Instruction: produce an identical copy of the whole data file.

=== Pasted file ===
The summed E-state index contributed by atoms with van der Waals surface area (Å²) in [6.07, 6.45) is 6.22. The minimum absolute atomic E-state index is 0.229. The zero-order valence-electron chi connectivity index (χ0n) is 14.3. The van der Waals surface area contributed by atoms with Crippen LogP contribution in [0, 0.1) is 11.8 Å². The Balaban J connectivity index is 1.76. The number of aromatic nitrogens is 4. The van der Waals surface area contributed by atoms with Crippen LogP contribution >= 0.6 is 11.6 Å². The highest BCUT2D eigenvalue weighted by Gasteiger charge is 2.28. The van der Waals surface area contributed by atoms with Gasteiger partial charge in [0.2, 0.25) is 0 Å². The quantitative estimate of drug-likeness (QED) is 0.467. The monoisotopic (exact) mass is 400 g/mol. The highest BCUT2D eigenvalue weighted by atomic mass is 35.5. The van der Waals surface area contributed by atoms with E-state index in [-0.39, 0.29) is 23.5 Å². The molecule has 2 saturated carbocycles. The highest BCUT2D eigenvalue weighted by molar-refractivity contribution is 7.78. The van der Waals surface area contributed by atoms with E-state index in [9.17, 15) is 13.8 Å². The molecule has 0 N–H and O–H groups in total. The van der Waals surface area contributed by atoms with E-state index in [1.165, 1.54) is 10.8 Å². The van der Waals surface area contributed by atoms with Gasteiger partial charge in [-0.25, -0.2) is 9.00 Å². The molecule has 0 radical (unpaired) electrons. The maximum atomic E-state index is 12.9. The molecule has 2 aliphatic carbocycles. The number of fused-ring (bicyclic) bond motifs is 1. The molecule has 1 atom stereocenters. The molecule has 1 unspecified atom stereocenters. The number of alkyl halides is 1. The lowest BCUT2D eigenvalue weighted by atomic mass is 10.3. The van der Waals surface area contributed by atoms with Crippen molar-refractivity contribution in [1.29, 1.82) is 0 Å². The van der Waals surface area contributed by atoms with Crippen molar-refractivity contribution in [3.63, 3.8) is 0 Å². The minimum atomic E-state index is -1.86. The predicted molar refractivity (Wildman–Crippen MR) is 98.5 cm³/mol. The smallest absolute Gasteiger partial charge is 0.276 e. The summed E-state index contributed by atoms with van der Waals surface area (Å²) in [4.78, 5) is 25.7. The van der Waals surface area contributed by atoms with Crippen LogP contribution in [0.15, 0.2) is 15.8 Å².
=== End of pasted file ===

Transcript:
The summed E-state index contributed by atoms with van der Waals surface area (Å²) in [6.07, 6.45) is 6.22. The minimum absolute atomic E-state index is 0.229. The zero-order valence-electron chi connectivity index (χ0n) is 14.3. The van der Waals surface area contributed by atoms with Crippen LogP contribution in [0, 0.1) is 11.8 Å². The Balaban J connectivity index is 1.76. The number of aromatic nitrogens is 4. The van der Waals surface area contributed by atoms with Crippen LogP contribution >= 0.6 is 11.6 Å². The highest BCUT2D eigenvalue weighted by Gasteiger charge is 2.28. The van der Waals surface area contributed by atoms with Gasteiger partial charge in [0.2, 0.25) is 0 Å². The quantitative estimate of drug-likeness (QED) is 0.467. The monoisotopic (exact) mass is 400 g/mol. The highest BCUT2D eigenvalue weighted by atomic mass is 35.5. The van der Waals surface area contributed by atoms with E-state index in [-0.39, 0.29) is 23.5 Å². The molecule has 2 saturated carbocycles. The highest BCUT2D eigenvalue weighted by molar-refractivity contribution is 7.78. The van der Waals surface area contributed by atoms with E-state index in [9.17, 15) is 13.8 Å². The molecule has 0 N–H and O–H groups in total. The van der Waals surface area contributed by atoms with E-state index in [1.165, 1.54) is 10.8 Å². The van der Waals surface area contributed by atoms with Gasteiger partial charge in [-0.25, -0.2) is 9.00 Å². The molecule has 0 radical (unpaired) electrons. The maximum atomic E-state index is 12.9. The molecule has 2 aliphatic carbocycles. The number of fused-ring (bicyclic) bond motifs is 1. The molecule has 1 atom stereocenters. The molecule has 1 unspecified atom stereocenters. The number of alkyl halides is 1. The lowest BCUT2D eigenvalue weighted by atomic mass is 10.3. The van der Waals surface area contributed by atoms with Crippen molar-refractivity contribution in [1.29, 1.82) is 0 Å². The van der Waals surface area contributed by atoms with Crippen molar-refractivity contribution in [3.63, 3.8) is 0 Å². The minimum atomic E-state index is -1.86. The predicted molar refractivity (Wildman–Crippen MR) is 98.5 cm³/mol. The smallest absolute Gasteiger partial charge is 0.276 e. The summed E-state index contributed by atoms with van der Waals surface area (Å²) in [4.78, 5) is 25.7. The van der Waals surface area contributed by atoms with Crippen LogP contribution in [0.15, 0.2) is 15.8 Å².